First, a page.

DEFINITION of '2% Rule'

A trading practice where an investor should concentrate no more than 2% of available capital on a single trade. To follow the 2% rule an investor first calculates 2% of the available trading capital, called the capital at risk. Brokerage fees for buying and selling shares are then factored into the capital at risk, and this figure is divided by the current share price. The resulting figure is the total amount of shares that can be purchased. If market conditions change and result in the trader losing the total value of that trade the downside exposure is only 2%, since the value of the original trade was limited to 2% of the total amount of trading capital available.

BREAKING DOWN '2% Rule'

The 2% rule is a restriction created by investors in order to stay within the boundaries of a trading system. For example, an investor with $100,000 will purchase no more than $2,000 - or 2% of the value of the account - of a particular investment. By knowing the upper limit that can be risked, the investor can work backwards to determine the total number of shares that can be purchased. The investor can also use stop-loss orders to limit downside risk.

RELATED TERMS
  1. Share Capital

    Funds raised by issuing shares in return for cash or other considerations. ...
  2. Authorized Share Capital

    The number of stock units that a publicly traded company can ...
  3. Capital Markets

    Capital markets are markets for buying and selling equity and ...
  4. Risk Capital

    Investment funds allocated to speculative activity. Risk capital ...
  5. Capital Gains Tax

    A type of tax levied on capital gains incurred by individuals ...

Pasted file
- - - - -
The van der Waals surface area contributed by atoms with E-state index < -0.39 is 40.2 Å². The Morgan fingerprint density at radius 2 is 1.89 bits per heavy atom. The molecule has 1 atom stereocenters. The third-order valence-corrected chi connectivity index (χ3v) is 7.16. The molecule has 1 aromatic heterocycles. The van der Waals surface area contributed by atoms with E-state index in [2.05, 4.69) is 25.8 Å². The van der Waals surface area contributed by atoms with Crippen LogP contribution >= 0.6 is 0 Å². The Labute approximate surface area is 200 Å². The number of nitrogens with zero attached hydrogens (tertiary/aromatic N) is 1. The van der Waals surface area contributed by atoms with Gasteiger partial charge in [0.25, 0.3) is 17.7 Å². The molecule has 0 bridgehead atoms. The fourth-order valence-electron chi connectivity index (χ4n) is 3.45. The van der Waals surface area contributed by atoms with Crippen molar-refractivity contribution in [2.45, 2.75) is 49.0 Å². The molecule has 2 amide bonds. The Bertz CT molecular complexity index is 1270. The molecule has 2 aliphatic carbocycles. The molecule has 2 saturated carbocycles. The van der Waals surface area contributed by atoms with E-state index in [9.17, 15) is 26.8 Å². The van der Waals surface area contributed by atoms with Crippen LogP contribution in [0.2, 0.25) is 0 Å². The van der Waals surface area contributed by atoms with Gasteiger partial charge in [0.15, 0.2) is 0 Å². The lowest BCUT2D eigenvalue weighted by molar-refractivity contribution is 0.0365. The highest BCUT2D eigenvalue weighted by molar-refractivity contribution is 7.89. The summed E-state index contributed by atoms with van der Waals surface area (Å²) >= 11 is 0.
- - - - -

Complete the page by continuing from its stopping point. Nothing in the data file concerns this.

6. Trading Capital

    The amount of money allotted to buying and selling various securities. ...
Related Articles
  1. Small Business

    Understanding Capital

    Capital has a variety of meanings, but it generally refers to financial resources.
  2. Investing

    What's Share Capital?

    Share capital, also called equity financing, is the total amount of money and property a company has received for selling its shares to shareholders.
  3. Insights

    What's Economic Capital?

    While regulatory and economic capital use some of the same measurements of risk to determine how much capital a firm should hold in reserve, economic capital uses more realistic measures.
  4. Small Business

    Contrasting Paid-Up Capital And Share Capital

    Before a publicly traded company can sell stock, it must set a limit on the amount of capital it’s authorized to raise by selling those shares.
  5. Trading

    Top 10 Rules For Successful Trading

    Whether you're a novice or an expert, these 10 rules should be the backbone of your trading career.
  6. Managing Wealth

    How Interest Rates Affect Property Values

    Along with their impact on mortgages, interest rates affect capital flows, the supply and demand for capital, and an investor’s required rate of return.
  7. Investing